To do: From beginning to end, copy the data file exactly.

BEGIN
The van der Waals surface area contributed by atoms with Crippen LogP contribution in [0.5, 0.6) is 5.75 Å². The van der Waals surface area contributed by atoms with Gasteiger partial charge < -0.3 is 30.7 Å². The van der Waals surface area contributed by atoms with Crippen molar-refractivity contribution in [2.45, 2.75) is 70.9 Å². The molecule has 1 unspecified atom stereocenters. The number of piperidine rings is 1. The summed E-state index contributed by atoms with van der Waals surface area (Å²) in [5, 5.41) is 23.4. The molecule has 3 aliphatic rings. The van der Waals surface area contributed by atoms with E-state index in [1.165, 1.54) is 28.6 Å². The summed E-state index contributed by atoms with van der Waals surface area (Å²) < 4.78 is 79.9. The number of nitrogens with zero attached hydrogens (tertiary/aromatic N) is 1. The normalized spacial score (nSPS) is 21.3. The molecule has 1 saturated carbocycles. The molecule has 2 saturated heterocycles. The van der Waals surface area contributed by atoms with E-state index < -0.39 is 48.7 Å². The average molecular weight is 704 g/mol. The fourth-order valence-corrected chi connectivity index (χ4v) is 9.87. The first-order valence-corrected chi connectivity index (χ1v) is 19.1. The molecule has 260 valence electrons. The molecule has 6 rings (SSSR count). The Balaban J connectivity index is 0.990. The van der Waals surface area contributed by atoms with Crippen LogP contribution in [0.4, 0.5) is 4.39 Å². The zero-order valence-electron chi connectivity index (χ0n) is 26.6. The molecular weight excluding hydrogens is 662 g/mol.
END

The van der Waals surface area contributed by atoms with Crippen LogP contribution in [0.5, 0.6) is 5.75 Å². The van der Waals surface area contributed by atoms with Gasteiger partial charge < -0.3 is 30.7 Å². The van der Waals surface area contributed by atoms with Crippen molar-refractivity contribution in [2.45, 2.75) is 70.9 Å². The molecule has 1 unspecified atom stereocenters. The number of piperidine rings is 1. The summed E-state index contributed by atoms with van der Waals surface area (Å²) in [5, 5.41) is 23.4. The molecule has 3 aliphatic rings. The van der Waals surface area contributed by atoms with E-state index in [1.165, 1.54) is 28.6 Å². The summed E-state index contributed by atoms with van der Waals surface area (Å²) < 4.78 is 79.9. The number of nitrogens with zero attached hydrogens (tertiary/aromatic N) is 1. The normalized spacial score (nSPS) is 21.3. The molecule has 1 saturated carbocycles. The molecule has 2 saturated heterocycles. The van der Waals surface area contributed by atoms with E-state index < -0.39 is 48.7 Å². The average molecular weight is 704 g/mol. The fourth-order valence-corrected chi connectivity index (χ4v) is 9.87. The first-order valence-corrected chi connectivity index (χ1v) is 19.1. The molecule has 260 valence electrons. The molecule has 6 rings (SSSR count). The Balaban J connectivity index is 0.990. The van der Waals surface area contributed by atoms with Crippen LogP contribution in [0.4, 0.5) is 4.39 Å². The zero-order valence-electron chi connectivity index (χ0n) is 26.6. The molecular weight excluding hydrogens is 662 g/mol.